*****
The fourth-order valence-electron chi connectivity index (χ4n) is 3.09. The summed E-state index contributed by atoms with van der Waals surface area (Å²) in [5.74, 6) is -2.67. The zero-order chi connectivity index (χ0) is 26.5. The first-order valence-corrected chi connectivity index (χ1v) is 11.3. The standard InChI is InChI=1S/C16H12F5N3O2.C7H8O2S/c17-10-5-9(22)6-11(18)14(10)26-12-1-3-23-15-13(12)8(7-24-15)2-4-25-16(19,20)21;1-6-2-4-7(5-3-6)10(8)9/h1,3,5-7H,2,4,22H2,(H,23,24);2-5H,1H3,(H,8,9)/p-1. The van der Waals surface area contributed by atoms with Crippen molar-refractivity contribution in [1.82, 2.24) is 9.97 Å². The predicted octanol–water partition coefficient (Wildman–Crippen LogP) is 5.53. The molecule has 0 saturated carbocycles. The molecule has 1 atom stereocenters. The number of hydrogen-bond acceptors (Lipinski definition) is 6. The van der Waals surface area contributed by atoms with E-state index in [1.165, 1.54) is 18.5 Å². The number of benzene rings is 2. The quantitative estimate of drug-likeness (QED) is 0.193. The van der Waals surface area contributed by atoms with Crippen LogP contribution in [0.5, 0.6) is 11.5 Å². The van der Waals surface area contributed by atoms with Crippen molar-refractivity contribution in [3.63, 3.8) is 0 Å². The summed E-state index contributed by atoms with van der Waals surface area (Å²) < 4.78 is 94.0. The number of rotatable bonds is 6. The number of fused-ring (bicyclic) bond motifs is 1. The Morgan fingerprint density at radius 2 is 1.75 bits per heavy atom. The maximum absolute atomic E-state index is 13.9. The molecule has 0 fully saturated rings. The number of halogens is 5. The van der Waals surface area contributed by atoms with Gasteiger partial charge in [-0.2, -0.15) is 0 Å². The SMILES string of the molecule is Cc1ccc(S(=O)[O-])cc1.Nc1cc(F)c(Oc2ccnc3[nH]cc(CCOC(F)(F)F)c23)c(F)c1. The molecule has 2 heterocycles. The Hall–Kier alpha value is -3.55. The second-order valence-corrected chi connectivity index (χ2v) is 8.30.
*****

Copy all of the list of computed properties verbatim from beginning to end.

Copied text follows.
The fourth-order valence-electron chi connectivity index (χ4n) is 3.09. The summed E-state index contributed by atoms with van der Waals surface area (Å²) in [5.74, 6) is -2.67. The zero-order chi connectivity index (χ0) is 26.5. The first-order valence-corrected chi connectivity index (χ1v) is 11.3. The standard InChI is InChI=1S/C16H12F5N3O2.C7H8O2S/c17-10-5-9(22)6-11(18)14(10)26-12-1-3-23-15-13(12)8(7-24-15)2-4-25-16(19,20)21;1-6-2-4-7(5-3-6)10(8)9/h1,3,5-7H,2,4,22H2,(H,23,24);2-5H,1H3,(H,8,9)/p-1. The van der Waals surface area contributed by atoms with Crippen molar-refractivity contribution in [1.82, 2.24) is 9.97 Å². The predicted octanol–water partition coefficient (Wildman–Crippen LogP) is 5.53. The molecule has 0 saturated carbocycles. The molecule has 1 atom stereocenters. The number of hydrogen-bond acceptors (Lipinski definition) is 6. The van der Waals surface area contributed by atoms with E-state index in [1.165, 1.54) is 18.5 Å². The number of benzene rings is 2. The quantitative estimate of drug-likeness (QED) is 0.193. The van der Waals surface area contributed by atoms with Crippen LogP contribution in [0.5, 0.6) is 11.5 Å². The van der Waals surface area contributed by atoms with Crippen molar-refractivity contribution in [3.63, 3.8) is 0 Å². The summed E-state index contributed by atoms with van der Waals surface area (Å²) < 4.78 is 94.0. The number of rotatable bonds is 6. The number of fused-ring (bicyclic) bond motifs is 1. The Morgan fingerprint density at radius 2 is 1.75 bits per heavy atom. The maximum absolute atomic E-state index is 13.9. The molecule has 0 fully saturated rings. The number of halogens is 5. The van der Waals surface area contributed by atoms with Gasteiger partial charge in [-0.2, -0.15) is 0 Å². The SMILES string of the molecule is Cc1ccc(S(=O)[O-])cc1.Nc1cc(F)c(Oc2ccnc3[nH]cc(CCOC(F)(F)F)c23)c(F)c1. The molecule has 2 heterocycles. The Hall–Kier alpha value is -3.55. The second-order valence-corrected chi connectivity index (χ2v) is 8.30.